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Focused Crook Loves Competition 9/3/21

Focused Crook loves competition

By Kevin Taylor

Alma Schools 


It’s 9:13 p.m. as one of Alma’s green coach buses roars across the mighty Arkansas River, the moonlit water further illuminated by fluorescent lights on the north bank of the river. Samantha Crook is sitting quietly near the back of the bus — her mind is playing out the next day’s schedule. 


Tiffany Scrivener's Pre-AP Chemistry class is first on the agenda. Then, as morning fades to early afternoon, Crook will saunter from Kim Dickens’ AP Literature class to Lakan Brumley’s Advanced Animal Science class — her sleeves rolled up, a smile on her face. 


The wear and tear of a nine-month grind may be tough for some students. But for Crook, the rigged academic load and steady flow of afternoon volleyball and basketball practices are part of the journey.


“My whole year is back-to-back, and with volleyball and basketball, there's a lot of physical activity — it's a lot to put on your body,” Crook said. "My only free season is when basketball season is over, even though it's really not because I do other activities like choir and FFA (Future Farmers of America).


"After basketball, I go straight into FFA and do science competitions. "


Crook signed on to Brumley’s first FFA class in the fall of 2018-19. This year, the Alma junior serves as the group’s reporter. 


But late-afternoon workouts and late-night drives from Greenbrier, Hot Springs, and Vilonia, among others, can be daunting for those with heavy academic loads.


"I love it so much, and I love my girls on my team so much that I don't want to quit (volleyball)," Crook said. "Right now we're trying to raise money to go to a competition, so we can make it to the state (FFA competition) this year."


What is vet science? There’s nothing simple about it, Crook explained. 


"You go to other schools and take a three-hour test — an hour of math, an hour of practicum, and an hour of identification on different animals," she said. “There’s a lot to it, but I love it.”


So much so, in fact, Crook initially sought to become a vet. 


"But then I thought vet science may not be for me," she said. "But I still love vet science; I have really good friends in that class. 


"Everything I do, I love it or I wouldn't be in it."


“I think there are definitely a lot of benefits to her (schedule),” Alma volleyball coach Kimberly Weaver said. “You interact with different groups of people; you have different leadership and different strengths. I think it accelerates maturity and development, and you can definitely see that in Sam.”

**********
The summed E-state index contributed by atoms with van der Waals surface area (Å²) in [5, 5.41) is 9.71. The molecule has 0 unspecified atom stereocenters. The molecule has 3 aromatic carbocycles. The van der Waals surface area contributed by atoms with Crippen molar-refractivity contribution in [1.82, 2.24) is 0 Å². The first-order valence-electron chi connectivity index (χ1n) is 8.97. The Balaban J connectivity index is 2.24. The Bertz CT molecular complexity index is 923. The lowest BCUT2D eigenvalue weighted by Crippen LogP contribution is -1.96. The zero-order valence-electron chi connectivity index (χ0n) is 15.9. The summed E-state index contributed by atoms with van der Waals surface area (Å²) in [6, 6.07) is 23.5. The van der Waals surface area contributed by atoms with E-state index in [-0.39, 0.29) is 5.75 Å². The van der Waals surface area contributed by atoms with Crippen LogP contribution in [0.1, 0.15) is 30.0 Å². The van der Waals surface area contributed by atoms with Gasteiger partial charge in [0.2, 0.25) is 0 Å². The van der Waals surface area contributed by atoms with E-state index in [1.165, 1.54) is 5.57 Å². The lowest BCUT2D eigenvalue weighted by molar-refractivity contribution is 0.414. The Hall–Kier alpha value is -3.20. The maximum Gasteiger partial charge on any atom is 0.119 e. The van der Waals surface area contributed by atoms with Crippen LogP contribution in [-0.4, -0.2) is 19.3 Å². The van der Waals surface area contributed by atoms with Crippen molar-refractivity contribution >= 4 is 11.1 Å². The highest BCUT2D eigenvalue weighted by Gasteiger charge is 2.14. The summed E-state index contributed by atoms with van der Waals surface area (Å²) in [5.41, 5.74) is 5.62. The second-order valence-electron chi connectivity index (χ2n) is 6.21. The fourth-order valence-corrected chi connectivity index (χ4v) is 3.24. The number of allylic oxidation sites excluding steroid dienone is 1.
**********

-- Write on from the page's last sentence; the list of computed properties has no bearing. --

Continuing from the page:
Brumley, who started Alma’s FFA program at the start of Crook’s freshman year (2018-19), couldn’t agree more. 


“For our program, especially being so young, having students like Samantha who want to be present and want to be active, it pretty much makes the program,” Brumley said. “She leads others to want to be involved; she’s a natural leader, anyway.”


There are highs and lows with volleyball, too, a sport that includes more valleys than peaks. And, as hard as Crook is trying to forget about the night’s 3-0 loss to Hackett, as the bus speeds toward Charles B. Dyer after crossing Arkansas River, it’s hard when things are upside down. 


The Lady Airedales (3-5) open 5A-West play Tuesday, the weight of a three-game losing streak fresh on their minds. 


"You have to encourage one another and try and help one another," Crook said. "Like our last tournament, when we were playing Hackett, we all got really down. It's impossible to get back up when you get that down."


The Lady Airedales played well in two of their three losses last week at Pea Ridge. Then, against Farmington, inconsistent play led to a 3-1 loss. 


"It's hard because when one person gets down in volleyball, it affects everyone," Crook said. "The momentum of a volleyball game ... it's back-and-forth constantly. 


"When you get down, it's really hard to get you back up."


Such is the case with her other extracurricular activities, Crook doesn’t do anything halfway. 


"All I really think about when I'm playing a game is I'm doing it for my coaches, I'm doing it for my team," she said. "It's really not about me. It's like, I have to make this play because my teammates are depending on me. 


"I can't let my teammates down; they're depending on me."


“Having her in our classroom and in FFA, she’s an encouragement to others,” Brumley said. “She helps coax those that are on the fence of being involved … ‘Hey show up; at least try it out.’ 


“When you have someone like her, that’s where you get more involvement.”